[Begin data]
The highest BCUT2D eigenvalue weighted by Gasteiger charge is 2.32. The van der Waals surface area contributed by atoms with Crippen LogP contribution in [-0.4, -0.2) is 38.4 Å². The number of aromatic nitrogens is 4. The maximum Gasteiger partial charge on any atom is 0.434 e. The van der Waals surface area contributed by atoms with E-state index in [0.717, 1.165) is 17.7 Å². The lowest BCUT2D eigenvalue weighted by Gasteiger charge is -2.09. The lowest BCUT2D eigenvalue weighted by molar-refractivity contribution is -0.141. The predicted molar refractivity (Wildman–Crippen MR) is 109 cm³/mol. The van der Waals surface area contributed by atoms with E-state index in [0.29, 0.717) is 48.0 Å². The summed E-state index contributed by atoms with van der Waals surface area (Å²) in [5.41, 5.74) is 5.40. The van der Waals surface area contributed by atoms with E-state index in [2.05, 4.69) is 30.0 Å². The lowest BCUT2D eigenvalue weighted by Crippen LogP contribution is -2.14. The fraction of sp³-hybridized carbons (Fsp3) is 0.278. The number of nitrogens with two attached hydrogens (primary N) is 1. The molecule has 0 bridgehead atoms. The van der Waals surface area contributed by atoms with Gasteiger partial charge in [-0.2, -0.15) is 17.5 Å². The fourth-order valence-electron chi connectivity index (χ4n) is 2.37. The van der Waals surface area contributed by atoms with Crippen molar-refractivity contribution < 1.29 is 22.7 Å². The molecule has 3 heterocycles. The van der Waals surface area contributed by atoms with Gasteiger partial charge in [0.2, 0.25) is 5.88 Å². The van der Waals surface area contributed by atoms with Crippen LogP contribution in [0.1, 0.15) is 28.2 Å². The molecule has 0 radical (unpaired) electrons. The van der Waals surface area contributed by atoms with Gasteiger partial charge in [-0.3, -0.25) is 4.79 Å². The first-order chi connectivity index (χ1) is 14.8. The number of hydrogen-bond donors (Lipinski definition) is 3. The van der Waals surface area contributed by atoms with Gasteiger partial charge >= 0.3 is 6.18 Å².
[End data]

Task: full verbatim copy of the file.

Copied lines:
The highest BCUT2D eigenvalue weighted by Gasteiger charge is 2.32. The van der Waals surface area contributed by atoms with Crippen LogP contribution in [-0.4, -0.2) is 38.4 Å². The number of aromatic nitrogens is 4. The maximum Gasteiger partial charge on any atom is 0.434 e. The van der Waals surface area contributed by atoms with E-state index in [0.717, 1.165) is 17.7 Å². The lowest BCUT2D eigenvalue weighted by Gasteiger charge is -2.09. The lowest BCUT2D eigenvalue weighted by molar-refractivity contribution is -0.141. The predicted molar refractivity (Wildman–Crippen MR) is 109 cm³/mol. The van der Waals surface area contributed by atoms with E-state index in [0.29, 0.717) is 48.0 Å². The summed E-state index contributed by atoms with van der Waals surface area (Å²) in [5.41, 5.74) is 5.40. The van der Waals surface area contributed by atoms with E-state index in [2.05, 4.69) is 30.0 Å². The lowest BCUT2D eigenvalue weighted by Crippen LogP contribution is -2.14. The fraction of sp³-hybridized carbons (Fsp3) is 0.278. The number of nitrogens with two attached hydrogens (primary N) is 1. The molecule has 0 bridgehead atoms. The van der Waals surface area contributed by atoms with Gasteiger partial charge in [-0.2, -0.15) is 17.5 Å². The fourth-order valence-electron chi connectivity index (χ4n) is 2.37. The van der Waals surface area contributed by atoms with Crippen molar-refractivity contribution < 1.29 is 22.7 Å². The molecule has 3 heterocycles. The van der Waals surface area contributed by atoms with Gasteiger partial charge in [0.2, 0.25) is 5.88 Å². The van der Waals surface area contributed by atoms with Crippen LogP contribution in [0.1, 0.15) is 28.2 Å². The molecule has 0 radical (unpaired) electrons. The van der Waals surface area contributed by atoms with Gasteiger partial charge in [-0.3, -0.25) is 4.79 Å². The first-order chi connectivity index (χ1) is 14.8. The number of hydrogen-bond donors (Lipinski definition) is 3. The van der Waals surface area contributed by atoms with Gasteiger partial charge >= 0.3 is 6.18 Å².